The even tougher part of it all is that for authors you are not just branding a company, you are branding your soul, your life experience, your view of the world.

That would be a daunting task for a narcissistic sociopath, never mind an author riddled with impostor syndrome and self doubt.

There is a big piece of the branding puzzle missing in publishing and it’s the piece that has become my mission — what to do Before the Brand.

As a freelance Art Director I coach authors through understanding their branding needs, defining their career goals, and translating that into meaningful design to grow their confidence as well as their readership.

If you’ve been playing around with the idea of developing an author brand here are five signs that you’re not quite ready.

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YOU CAN’T PINPOINT YOUR PURPOSE

When someone asks you why you write or what you write about and you can’t confidently state it in three sentences or less—like you would pitch your book to an agent—you are not ready for a branding design. There are two sides to this fence, those who say ‘I just love to read and want to share my love of stories with others’, and those who ramble off ten thousand disjointed things over a 20 minute time frame.

The problem with the first is it is vague and says zero about who you are and what you are promising your readers. What that tells me as a coach is that you lack self confidence and therefore direction.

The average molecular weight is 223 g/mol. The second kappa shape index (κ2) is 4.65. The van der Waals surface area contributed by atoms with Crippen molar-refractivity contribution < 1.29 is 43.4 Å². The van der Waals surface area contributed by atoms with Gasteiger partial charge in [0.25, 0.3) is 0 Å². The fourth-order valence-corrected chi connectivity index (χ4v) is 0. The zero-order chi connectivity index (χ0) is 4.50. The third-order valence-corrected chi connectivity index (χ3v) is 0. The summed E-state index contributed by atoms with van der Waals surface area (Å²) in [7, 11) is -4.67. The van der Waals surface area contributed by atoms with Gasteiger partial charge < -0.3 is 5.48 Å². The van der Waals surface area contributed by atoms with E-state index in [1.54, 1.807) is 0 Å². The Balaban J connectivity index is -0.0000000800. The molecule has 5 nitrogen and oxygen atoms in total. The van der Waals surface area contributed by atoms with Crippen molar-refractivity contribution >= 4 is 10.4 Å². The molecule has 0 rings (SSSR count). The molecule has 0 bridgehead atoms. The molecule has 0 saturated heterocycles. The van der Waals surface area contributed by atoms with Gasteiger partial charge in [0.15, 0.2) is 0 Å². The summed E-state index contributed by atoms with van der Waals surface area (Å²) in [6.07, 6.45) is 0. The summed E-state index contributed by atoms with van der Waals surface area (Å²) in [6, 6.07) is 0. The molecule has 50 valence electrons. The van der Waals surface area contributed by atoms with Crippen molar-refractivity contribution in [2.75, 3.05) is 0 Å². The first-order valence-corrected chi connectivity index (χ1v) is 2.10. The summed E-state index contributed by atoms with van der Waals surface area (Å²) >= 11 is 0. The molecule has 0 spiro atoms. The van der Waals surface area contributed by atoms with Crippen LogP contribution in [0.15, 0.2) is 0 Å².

The second tells me that you lack focus and probably self confidence too—although arrogance is a thing with some new authors, the majority struggle with feeling inadequate so they try to cram in all the things to compensate.

If you can speak clearly and concisely about what you hope to achieve with your work you might be ready to hire a designer.

YOU DON’T UNDERSTAND WHY DESIGNERS CHARGE SO MUCH MORE MONEY FOR A LOGO THAN A COVER

There are two reasons why logo design is more expensive:

  1. Copyright — When you hire a designer to make a cover you are licensing that design from the designer, they own it and you cannot alter it or duplicate it without permission from the designer. When you hire for a logo design, you own it. The designer creates it and then relinquishes rights to you to use however and wherever you choose.